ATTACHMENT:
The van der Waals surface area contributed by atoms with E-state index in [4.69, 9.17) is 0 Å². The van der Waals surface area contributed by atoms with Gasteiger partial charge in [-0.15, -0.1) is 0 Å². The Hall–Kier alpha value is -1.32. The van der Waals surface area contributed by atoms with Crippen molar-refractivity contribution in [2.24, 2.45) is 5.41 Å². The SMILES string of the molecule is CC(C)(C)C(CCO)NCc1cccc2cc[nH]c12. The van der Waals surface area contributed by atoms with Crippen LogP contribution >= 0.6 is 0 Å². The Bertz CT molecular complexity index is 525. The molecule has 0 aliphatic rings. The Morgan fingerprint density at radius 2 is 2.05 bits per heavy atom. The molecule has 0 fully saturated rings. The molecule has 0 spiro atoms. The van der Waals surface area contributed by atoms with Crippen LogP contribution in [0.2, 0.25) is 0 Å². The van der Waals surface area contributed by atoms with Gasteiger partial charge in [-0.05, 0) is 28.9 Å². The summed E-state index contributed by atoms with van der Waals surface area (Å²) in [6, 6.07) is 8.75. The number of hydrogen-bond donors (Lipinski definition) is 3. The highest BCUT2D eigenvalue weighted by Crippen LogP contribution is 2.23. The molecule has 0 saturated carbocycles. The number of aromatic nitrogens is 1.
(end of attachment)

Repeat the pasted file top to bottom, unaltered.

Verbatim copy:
The van der Waals surface area contributed by atoms with E-state index in [4.69, 9.17) is 0 Å². The van der Waals surface area contributed by atoms with Gasteiger partial charge in [-0.15, -0.1) is 0 Å². The Hall–Kier alpha value is -1.32. The van der Waals surface area contributed by atoms with Crippen molar-refractivity contribution in [2.24, 2.45) is 5.41 Å². The SMILES string of the molecule is CC(C)(C)C(CCO)NCc1cccc2cc[nH]c12. The van der Waals surface area contributed by atoms with Crippen LogP contribution >= 0.6 is 0 Å². The Bertz CT molecular complexity index is 525. The molecule has 0 aliphatic rings. The Morgan fingerprint density at radius 2 is 2.05 bits per heavy atom. The molecule has 0 fully saturated rings. The molecule has 0 spiro atoms. The van der Waals surface area contributed by atoms with Crippen LogP contribution in [0.2, 0.25) is 0 Å². The van der Waals surface area contributed by atoms with Gasteiger partial charge in [-0.05, 0) is 28.9 Å². The summed E-state index contributed by atoms with van der Waals surface area (Å²) in [6, 6.07) is 8.75. The number of hydrogen-bond donors (Lipinski definition) is 3. The highest BCUT2D eigenvalue weighted by Crippen LogP contribution is 2.23. The molecule has 0 saturated carbocycles. The number of aromatic nitrogens is 1.